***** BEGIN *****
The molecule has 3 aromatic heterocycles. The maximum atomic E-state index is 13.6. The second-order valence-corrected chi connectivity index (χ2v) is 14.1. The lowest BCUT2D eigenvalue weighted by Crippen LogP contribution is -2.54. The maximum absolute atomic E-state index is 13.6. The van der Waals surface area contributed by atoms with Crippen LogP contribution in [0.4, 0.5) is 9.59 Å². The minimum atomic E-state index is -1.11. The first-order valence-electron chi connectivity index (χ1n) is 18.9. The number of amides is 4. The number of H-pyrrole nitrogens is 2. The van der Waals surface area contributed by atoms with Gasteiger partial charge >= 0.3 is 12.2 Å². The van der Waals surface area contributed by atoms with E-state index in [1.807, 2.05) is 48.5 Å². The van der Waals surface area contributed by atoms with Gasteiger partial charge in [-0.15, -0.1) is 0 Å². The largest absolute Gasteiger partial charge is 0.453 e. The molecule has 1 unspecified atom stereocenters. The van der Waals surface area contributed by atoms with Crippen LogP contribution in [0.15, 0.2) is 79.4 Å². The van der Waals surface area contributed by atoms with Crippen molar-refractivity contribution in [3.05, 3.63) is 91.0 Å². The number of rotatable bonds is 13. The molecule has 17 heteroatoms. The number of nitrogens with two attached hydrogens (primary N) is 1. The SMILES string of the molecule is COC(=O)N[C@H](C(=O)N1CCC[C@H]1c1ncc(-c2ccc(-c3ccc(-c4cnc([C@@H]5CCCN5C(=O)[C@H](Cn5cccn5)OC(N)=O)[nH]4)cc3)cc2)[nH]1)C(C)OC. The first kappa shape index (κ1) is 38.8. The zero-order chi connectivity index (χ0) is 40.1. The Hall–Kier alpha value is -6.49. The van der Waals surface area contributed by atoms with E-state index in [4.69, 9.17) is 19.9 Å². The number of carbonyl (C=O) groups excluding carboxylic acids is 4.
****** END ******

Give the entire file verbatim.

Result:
The molecule has 3 aromatic heterocycles. The maximum atomic E-state index is 13.6. The second-order valence-corrected chi connectivity index (χ2v) is 14.1. The lowest BCUT2D eigenvalue weighted by Crippen LogP contribution is -2.54. The maximum absolute atomic E-state index is 13.6. The van der Waals surface area contributed by atoms with Crippen LogP contribution in [0.4, 0.5) is 9.59 Å². The minimum atomic E-state index is -1.11. The first-order valence-electron chi connectivity index (χ1n) is 18.9. The number of amides is 4. The number of H-pyrrole nitrogens is 2. The van der Waals surface area contributed by atoms with Gasteiger partial charge >= 0.3 is 12.2 Å². The van der Waals surface area contributed by atoms with E-state index in [1.807, 2.05) is 48.5 Å². The van der Waals surface area contributed by atoms with Gasteiger partial charge in [-0.15, -0.1) is 0 Å². The largest absolute Gasteiger partial charge is 0.453 e. The molecule has 1 unspecified atom stereocenters. The van der Waals surface area contributed by atoms with Crippen LogP contribution in [0.15, 0.2) is 79.4 Å². The van der Waals surface area contributed by atoms with Crippen molar-refractivity contribution in [3.05, 3.63) is 91.0 Å². The number of rotatable bonds is 13. The molecule has 17 heteroatoms. The number of nitrogens with two attached hydrogens (primary N) is 1. The SMILES string of the molecule is COC(=O)N[C@H](C(=O)N1CCC[C@H]1c1ncc(-c2ccc(-c3ccc(-c4cnc([C@@H]5CCCN5C(=O)[C@H](Cn5cccn5)OC(N)=O)[nH]4)cc3)cc2)[nH]1)C(C)OC. The first kappa shape index (κ1) is 38.8. The zero-order chi connectivity index (χ0) is 40.1. The Hall–Kier alpha value is -6.49. The van der Waals surface area contributed by atoms with E-state index in [4.69, 9.17) is 19.9 Å². The number of carbonyl (C=O) groups excluding carboxylic acids is 4.